A Moroccan family becomes the seed of  destruction for Babel. Two young boys with no sense of the gun`s deadly consequences accidently shoot Pitt`s wife in a passing bus. The incident is mistaken as a terrorist act and the disintegration of 2 families begin. Death and accusation will destroy the Moroccan family.

Pitt is dragged back into his love with a vengeance as he fights to save his wife`s life. Blanchett`s vulnerability in near death brings her back to a passion for Pitt and her children that only fear can generate. Meanwhile their children suffer negligence from a nanny who innocently takes them on a day trip to Mexico. They are put in harms way in an incident that is all too horrible and believable and avoidable.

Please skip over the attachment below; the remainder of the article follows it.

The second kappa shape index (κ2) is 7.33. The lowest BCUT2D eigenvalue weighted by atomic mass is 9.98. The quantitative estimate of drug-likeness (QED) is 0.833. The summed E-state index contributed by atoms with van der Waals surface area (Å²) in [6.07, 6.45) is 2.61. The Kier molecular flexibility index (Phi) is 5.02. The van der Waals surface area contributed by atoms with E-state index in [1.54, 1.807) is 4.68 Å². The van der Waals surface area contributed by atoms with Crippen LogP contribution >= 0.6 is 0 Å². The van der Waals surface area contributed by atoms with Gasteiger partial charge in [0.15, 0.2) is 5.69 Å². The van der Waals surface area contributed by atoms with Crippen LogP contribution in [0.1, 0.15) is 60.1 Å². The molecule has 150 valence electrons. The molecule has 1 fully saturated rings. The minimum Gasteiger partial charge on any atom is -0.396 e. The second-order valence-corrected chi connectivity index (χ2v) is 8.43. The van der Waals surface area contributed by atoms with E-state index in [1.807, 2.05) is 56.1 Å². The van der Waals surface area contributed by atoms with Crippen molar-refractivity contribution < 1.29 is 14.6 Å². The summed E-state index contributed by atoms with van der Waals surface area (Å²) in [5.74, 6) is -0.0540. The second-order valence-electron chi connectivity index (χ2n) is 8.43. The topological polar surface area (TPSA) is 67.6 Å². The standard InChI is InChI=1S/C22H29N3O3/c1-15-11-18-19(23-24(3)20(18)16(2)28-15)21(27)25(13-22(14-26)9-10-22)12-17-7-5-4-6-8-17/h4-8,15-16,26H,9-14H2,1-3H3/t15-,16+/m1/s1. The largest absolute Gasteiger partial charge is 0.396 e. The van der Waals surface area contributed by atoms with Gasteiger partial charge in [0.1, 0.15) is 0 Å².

The final story involves the Japanese hunter`s daughter. A deaf teenager looking for love in all the wrong places. A brilliantly written character and great performance from Rinko Kikuchi unfolds. Her naked vulnerability at movies end surrounded by one of the most populated cities on earth is hugely affecting. Dry your eyes for this scene.

A gun, the chaos of humanity with a less than reasonable basis for communication around the world, and the basics of love and anguish within families and you have it in a nutshell. Director Inarritu uses 3 stories in 4 countries to hit a movie home run!